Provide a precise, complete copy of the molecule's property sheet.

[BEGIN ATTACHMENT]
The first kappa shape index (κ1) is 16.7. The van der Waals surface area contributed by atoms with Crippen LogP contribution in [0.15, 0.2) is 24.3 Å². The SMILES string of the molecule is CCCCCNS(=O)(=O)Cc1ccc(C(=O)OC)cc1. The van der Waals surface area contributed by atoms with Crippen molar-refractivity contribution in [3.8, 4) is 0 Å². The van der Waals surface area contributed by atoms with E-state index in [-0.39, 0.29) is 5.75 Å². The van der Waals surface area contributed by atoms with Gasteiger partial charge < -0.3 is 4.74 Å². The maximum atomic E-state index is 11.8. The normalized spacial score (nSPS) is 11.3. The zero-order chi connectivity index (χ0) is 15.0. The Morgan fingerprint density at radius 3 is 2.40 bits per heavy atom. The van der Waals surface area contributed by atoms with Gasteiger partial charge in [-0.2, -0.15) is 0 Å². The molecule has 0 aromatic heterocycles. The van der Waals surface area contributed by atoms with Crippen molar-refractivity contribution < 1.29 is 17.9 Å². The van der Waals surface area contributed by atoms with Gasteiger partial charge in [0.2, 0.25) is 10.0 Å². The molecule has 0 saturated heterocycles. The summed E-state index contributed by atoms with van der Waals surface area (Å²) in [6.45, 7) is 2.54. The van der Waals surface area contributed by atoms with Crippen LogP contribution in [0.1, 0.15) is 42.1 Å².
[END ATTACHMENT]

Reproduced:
The first kappa shape index (κ1) is 16.7. The van der Waals surface area contributed by atoms with Crippen LogP contribution in [0.15, 0.2) is 24.3 Å². The SMILES string of the molecule is CCCCCNS(=O)(=O)Cc1ccc(C(=O)OC)cc1. The van der Waals surface area contributed by atoms with Crippen molar-refractivity contribution in [3.8, 4) is 0 Å². The van der Waals surface area contributed by atoms with E-state index in [-0.39, 0.29) is 5.75 Å². The van der Waals surface area contributed by atoms with Gasteiger partial charge < -0.3 is 4.74 Å². The maximum atomic E-state index is 11.8. The normalized spacial score (nSPS) is 11.3. The zero-order chi connectivity index (χ0) is 15.0. The Morgan fingerprint density at radius 3 is 2.40 bits per heavy atom. The van der Waals surface area contributed by atoms with Gasteiger partial charge in [-0.2, -0.15) is 0 Å². The molecule has 0 aromatic heterocycles. The van der Waals surface area contributed by atoms with Crippen molar-refractivity contribution < 1.29 is 17.9 Å². The van der Waals surface area contributed by atoms with Gasteiger partial charge in [0.2, 0.25) is 10.0 Å². The molecule has 0 saturated heterocycles. The summed E-state index contributed by atoms with van der Waals surface area (Å²) in [6.45, 7) is 2.54. The van der Waals surface area contributed by atoms with Crippen LogP contribution in [0.1, 0.15) is 42.1 Å².